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SCIENCE MATTERS: Back to school in an uncertain climate

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The global pandemic has created a unique and challenging back-to-school season. Many parents, guardians and teachers are struggling to balance children’s safety with education, all while keeping their households running smoothly.  

It’s like nothing we’ve seen before. Many adults are rightfully focused on making sure the school year proceeds in a way that serves children and their families and keeps everyone safe.  

While these short-term worries must be paramount, we can’t lose sight of the long-term challenges confronting us, many of which will get worse if we don’t seize this once-in-a-generation opportunity to build back better.  

As young people begin the school year, they’re again the ones drawing attention to the pressing need to address the climate emergency. Once more, they’re asking grownups to pay attention and support their call for strong, effective climate action.  

September marks a busy month for most young people, but especially those involved in the climate movement. 

Youth groups throughout Canada are participating in the Sept. 25 global #FridaysForFuture in-person and virtual climate strikes (Canada has more than 35 Fridays for Future groups). This year’s demonstrations come two days before the one-year anniversary of last year’s epic global climate strike when several million young people around the world took to the streets. Then as now, they were calling on governments to increase climate ambition in line with what scientists say is needed to curb emissions by half by 2030, and fully by 2050, and keep global heating to safe levels. More than a million youth marched in Canada alone—the largest act of civil disobedience in our history.  

On Sept. 30 and Oct. 1, the 15 La Rose youth climate plaintiffs head to Federal Court for a two-day hearing. These young people, ages seven to 19 and from seven provinces and one territory, are suing the federal government for violating their charter rights by knowingly contributing to dangerous climate change through ongoing proliferation and promotion of fossil fuels.  

In May, the federal government announced its intentions to have the case thrown out, but I and thousands of other people in Canada believe it should go to trial.  

The youth litigants also have the backing of elders. This month, a group of parents and grandparents called Pour Nos Enfants/For Our Kids announced intentions to intervene and support the lawsuit. It’s heartening to see elders show their solidarity. The more we think and speak as one, the more we’ll take responsibility and learn to live sustainably on this planet, respecting our interdependence with nature.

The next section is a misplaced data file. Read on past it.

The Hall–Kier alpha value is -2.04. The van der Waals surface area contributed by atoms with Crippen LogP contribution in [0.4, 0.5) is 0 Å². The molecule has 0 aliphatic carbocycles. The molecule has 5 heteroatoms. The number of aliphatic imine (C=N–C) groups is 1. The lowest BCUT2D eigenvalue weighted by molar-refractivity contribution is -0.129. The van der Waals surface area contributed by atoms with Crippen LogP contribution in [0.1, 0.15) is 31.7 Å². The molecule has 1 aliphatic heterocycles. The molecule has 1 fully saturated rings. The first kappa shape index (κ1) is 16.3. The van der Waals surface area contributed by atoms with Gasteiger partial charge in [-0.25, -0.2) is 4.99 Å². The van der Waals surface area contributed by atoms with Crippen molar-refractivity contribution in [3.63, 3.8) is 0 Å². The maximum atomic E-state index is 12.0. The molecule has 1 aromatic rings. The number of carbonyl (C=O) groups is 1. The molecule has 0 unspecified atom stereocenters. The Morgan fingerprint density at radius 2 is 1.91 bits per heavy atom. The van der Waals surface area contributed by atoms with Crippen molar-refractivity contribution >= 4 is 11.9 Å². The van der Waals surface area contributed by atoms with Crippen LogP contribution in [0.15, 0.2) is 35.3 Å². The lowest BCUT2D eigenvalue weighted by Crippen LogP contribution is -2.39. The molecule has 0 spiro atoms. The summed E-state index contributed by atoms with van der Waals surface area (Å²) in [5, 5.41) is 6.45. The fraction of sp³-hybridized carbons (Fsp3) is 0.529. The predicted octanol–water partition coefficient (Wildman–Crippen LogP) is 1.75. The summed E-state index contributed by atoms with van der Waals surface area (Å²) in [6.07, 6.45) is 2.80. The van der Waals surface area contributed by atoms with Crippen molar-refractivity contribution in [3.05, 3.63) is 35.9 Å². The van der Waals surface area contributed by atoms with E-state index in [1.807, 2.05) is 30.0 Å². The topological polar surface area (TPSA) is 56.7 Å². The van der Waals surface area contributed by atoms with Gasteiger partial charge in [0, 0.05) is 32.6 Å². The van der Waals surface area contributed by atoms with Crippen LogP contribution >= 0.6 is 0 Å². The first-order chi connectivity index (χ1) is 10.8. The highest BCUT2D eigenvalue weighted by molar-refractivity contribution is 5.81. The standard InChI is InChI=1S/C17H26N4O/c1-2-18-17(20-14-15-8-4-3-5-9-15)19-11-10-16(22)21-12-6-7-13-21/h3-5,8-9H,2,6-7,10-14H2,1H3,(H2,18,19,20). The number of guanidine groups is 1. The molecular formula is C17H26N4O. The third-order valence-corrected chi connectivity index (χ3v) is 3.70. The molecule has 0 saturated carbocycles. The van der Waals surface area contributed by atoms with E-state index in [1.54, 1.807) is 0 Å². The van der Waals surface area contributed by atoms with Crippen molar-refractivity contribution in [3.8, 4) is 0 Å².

Because most of these passionate young people are too young to vote, they see the courts as one of the few avenues to be heard by politicians and the public. That’s not to say they’re avoiding the political system altogether, though.  

Youth groups worked to influence the Sept. 23 throne speech. Expecting it to focus largely on the government’s COVID-19 recovery efforts, these young people made it clear they don’t want to go back to the way things were. That wasn’t working. They’re urging government to invest in a green and just recovery that will create better jobs and help fix our broken economy, while also helping solve the dire environmental challenges we face.  

It’s been more than two years since Greta Thunberg’s solitary first school strike for climate in front of the Swedish Parliament. Her commitment helped shine light on a burgeoning global youth climate movement that reached new heights a year ago this month. It will make headlines again just as governments are grappling with how best to emerge from a global pandemic.  

Our political representatives have a key decision to make: Continue to pay lip service to our children as they act as our moral compass, speaking truth to our falsehoods and calling for urgent solutions to problems we’re failing to adequately address, or seize this unprecedented, once-in-a-lifetime opportunity to allocate massive sums of financial and human resources and achieve the green and just recovery from COVID-19 we so desperately need. We who are old enough to vote must pledge to support only candidates and parties that promise to make climate their highest priority. 

This September, it’s back to school and back to climate. Students are returning to learn, but they also have a lot to teach. We should listen.  

David Suzuki is a scientist, broadcaster, author and co-founder of the David Suzuki Foundation. Written with contributions from David Suzuki Foundation Associate Communications Director Brendan Glauser.




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